Bhavya Srivastava, a journalist covering religion since 2006, first heard about KAICIID in 2015, when he was reporting on the Parliament of the World’s Religions in Salt Lake City. “It was fascinating for me to find an organization that was doing interreligious dialogue with both governments and religious leaders. That is a very unique aspect of KAICIID,” he recalls.
When he later on heard about the Fellows Programme, he took some time to follow the Centre’s work, the programme and its Fellows before making the decision to apply: “As a journalist, associating with someone is not so simple. I first asked myself how this would benefit my work, because I have to report on and understand every religion. I was analyzing a lot and I was impressed by KAICIID’s work”.
The first training in Vienna exceeded his expectations. “It was very interesting to be there, among people with such a diverse background and very interesting experiences, who want to do something for their religion, community and interfaith dialogue. The first training was shocking. We had experiences that we never expected. I was very impressed by Professors Patrice Brodeur and Mohammed Abu Nimer’s sessions. They are very articulate and have a very deep understanding of this process of interreligious dialogue”.
“I have a really strong impression that KAICIID is really doing good. I am doing a lot of things in my country and covering seminars around the world, or participating in them as a panelist. This experience adds a very important factor in my understanding,” says Bhavya, the Founding Member of the International Association of Religion Journalists.
The second training in Indonesia also marked him, in a different way. The training coincided with suicide bomb attacks that targeted three churches in the country, and he felt it was a challenging situation for the Fellows. “While there were bomb blasts happening, we were talking about interfaith relations. It was a crucial time to test our understanding and see how people act in that atmosphere when violence is happening in the name of religion. We were then visiting all religious centers of Jakarta and it was really amazing to see how they have nurtured their interfaith relations. For me to understand in a Muslim populated country how other religions are treated, how other religions are respected, and how they have cultivated their own presence in the land, was a very practical lesson. This has been for me a blessed opportunity.”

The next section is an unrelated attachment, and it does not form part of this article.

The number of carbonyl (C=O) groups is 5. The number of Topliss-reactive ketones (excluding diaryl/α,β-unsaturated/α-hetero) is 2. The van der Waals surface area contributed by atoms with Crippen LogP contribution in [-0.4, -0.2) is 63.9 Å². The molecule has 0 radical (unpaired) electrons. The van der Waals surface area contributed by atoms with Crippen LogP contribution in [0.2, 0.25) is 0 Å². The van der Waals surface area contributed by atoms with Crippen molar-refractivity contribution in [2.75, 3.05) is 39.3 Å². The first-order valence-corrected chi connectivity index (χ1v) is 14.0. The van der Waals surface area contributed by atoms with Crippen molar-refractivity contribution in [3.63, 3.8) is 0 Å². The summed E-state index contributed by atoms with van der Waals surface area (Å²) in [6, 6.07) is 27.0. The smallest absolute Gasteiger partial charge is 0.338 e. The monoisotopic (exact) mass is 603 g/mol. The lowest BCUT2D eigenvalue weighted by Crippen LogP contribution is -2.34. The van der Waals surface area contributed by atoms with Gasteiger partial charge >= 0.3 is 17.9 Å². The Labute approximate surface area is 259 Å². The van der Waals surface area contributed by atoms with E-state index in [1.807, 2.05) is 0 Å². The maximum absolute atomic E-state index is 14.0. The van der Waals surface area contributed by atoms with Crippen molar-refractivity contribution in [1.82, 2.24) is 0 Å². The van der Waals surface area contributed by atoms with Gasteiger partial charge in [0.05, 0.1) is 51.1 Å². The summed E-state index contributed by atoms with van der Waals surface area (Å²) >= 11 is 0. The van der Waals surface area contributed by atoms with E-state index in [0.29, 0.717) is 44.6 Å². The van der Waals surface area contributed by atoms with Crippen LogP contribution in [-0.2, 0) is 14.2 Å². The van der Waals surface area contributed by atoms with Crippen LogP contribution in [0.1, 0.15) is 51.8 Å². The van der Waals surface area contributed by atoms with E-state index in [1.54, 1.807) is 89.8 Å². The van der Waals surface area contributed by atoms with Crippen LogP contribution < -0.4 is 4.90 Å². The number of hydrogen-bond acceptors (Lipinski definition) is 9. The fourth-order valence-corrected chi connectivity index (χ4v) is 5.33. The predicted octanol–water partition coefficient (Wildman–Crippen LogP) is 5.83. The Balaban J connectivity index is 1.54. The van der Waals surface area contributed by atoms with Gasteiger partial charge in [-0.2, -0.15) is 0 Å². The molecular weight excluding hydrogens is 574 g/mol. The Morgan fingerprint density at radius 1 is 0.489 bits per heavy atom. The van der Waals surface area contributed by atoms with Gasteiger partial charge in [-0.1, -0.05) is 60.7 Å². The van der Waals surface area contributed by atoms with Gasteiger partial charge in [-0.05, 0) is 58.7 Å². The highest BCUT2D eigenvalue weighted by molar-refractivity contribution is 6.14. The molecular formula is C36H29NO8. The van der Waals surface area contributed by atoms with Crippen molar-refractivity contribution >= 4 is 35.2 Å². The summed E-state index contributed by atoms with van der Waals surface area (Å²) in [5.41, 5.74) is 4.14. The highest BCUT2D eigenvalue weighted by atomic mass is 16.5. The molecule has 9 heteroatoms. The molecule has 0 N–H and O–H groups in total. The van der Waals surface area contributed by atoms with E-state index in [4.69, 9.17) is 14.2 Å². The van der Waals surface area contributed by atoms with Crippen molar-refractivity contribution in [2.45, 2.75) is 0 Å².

Another concrete outcome of the Fellows programme, for Bhavya, is the capacity to bring together people from different religious backgrounds. “Previously, if I was doing a story on Christians and Muslims, I would speak to each in a different location. Now I have learned the skill to bring both of them to the table. This is very beneficial for me if I am doing a story. KAICIID has given me 100% that understanding and ability to do interfaith dialogue. This is very beneficial for me because I have to cover religion all my life, but ultimately, this is beneficial for the society,” he affirms.
On a personal level, Bhavya highlights how Fellows develop a special bond among each other. In his case, he became part of the “three musketeers” in this year’s international cohort. “Every day after the trainings, there was a special moment for me, Pierre, and Mugu. The three of us became inseparable souls. I am Hindu, Pierre is a Muslim and Mugu is a Christian. We belong to different cultures, religions and backgrounds but we are very close. We joke, we talk, and we get energy from each other. I gained two very good friends from this fellowship”.
Bhavya’s project with the Fellows Programme was a documentary on how interreligious seminars are changing the dialogue between communities. He interviewed organizers and participants of 6 seminars and covered the process of planning and executing. He plans to show the documentary to different audiences as part of his work.
Coming from 25 countries, 4 continents and 5 religions, the 2018 KAICIID Fellows graduated on 29 November 2018 with a strong…